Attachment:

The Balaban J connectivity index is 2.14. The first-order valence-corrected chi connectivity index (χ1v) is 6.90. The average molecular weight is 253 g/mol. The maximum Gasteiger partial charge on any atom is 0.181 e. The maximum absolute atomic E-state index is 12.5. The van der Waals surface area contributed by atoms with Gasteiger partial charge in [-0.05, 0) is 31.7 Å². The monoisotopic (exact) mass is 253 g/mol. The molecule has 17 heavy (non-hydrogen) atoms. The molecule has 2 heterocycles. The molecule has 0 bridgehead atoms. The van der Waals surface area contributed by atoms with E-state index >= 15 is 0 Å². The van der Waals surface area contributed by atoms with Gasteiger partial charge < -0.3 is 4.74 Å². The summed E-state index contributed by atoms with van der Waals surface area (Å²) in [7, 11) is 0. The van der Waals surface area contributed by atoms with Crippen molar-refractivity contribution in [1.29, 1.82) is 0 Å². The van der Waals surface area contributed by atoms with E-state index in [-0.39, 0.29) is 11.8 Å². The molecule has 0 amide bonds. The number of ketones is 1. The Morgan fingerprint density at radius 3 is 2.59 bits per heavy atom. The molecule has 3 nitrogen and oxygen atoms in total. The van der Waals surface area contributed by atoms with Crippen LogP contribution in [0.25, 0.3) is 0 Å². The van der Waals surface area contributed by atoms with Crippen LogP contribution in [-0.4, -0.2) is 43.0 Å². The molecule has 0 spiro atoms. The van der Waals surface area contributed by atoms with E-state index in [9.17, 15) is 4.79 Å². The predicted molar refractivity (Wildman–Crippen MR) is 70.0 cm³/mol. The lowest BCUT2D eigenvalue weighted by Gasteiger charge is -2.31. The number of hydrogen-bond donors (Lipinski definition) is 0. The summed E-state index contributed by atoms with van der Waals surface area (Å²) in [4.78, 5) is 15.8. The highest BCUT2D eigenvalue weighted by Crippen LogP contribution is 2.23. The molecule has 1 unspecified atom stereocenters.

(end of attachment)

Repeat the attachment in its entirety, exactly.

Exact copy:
The Balaban J connectivity index is 2.14. The first-order valence-corrected chi connectivity index (χ1v) is 6.90. The average molecular weight is 253 g/mol. The maximum Gasteiger partial charge on any atom is 0.181 e. The maximum absolute atomic E-state index is 12.5. The van der Waals surface area contributed by atoms with Gasteiger partial charge in [-0.05, 0) is 31.7 Å². The monoisotopic (exact) mass is 253 g/mol. The molecule has 17 heavy (non-hydrogen) atoms. The molecule has 2 heterocycles. The molecule has 0 bridgehead atoms. The van der Waals surface area contributed by atoms with E-state index >= 15 is 0 Å². The van der Waals surface area contributed by atoms with Gasteiger partial charge < -0.3 is 4.74 Å². The summed E-state index contributed by atoms with van der Waals surface area (Å²) in [7, 11) is 0. The van der Waals surface area contributed by atoms with Crippen molar-refractivity contribution in [1.29, 1.82) is 0 Å². The van der Waals surface area contributed by atoms with E-state index in [-0.39, 0.29) is 11.8 Å². The molecule has 0 amide bonds. The number of ketones is 1. The Morgan fingerprint density at radius 3 is 2.59 bits per heavy atom. The molecule has 3 nitrogen and oxygen atoms in total. The van der Waals surface area contributed by atoms with Crippen LogP contribution in [0.25, 0.3) is 0 Å². The van der Waals surface area contributed by atoms with Crippen LogP contribution in [-0.4, -0.2) is 43.0 Å². The molecule has 0 spiro atoms. The van der Waals surface area contributed by atoms with E-state index in [9.17, 15) is 4.79 Å². The predicted molar refractivity (Wildman–Crippen MR) is 70.0 cm³/mol. The lowest BCUT2D eigenvalue weighted by Gasteiger charge is -2.31. The number of hydrogen-bond donors (Lipinski definition) is 0. The summed E-state index contributed by atoms with van der Waals surface area (Å²) in [4.78, 5) is 15.8. The highest BCUT2D eigenvalue weighted by Crippen LogP contribution is 2.23. The molecule has 1 unspecified atom stereocenters.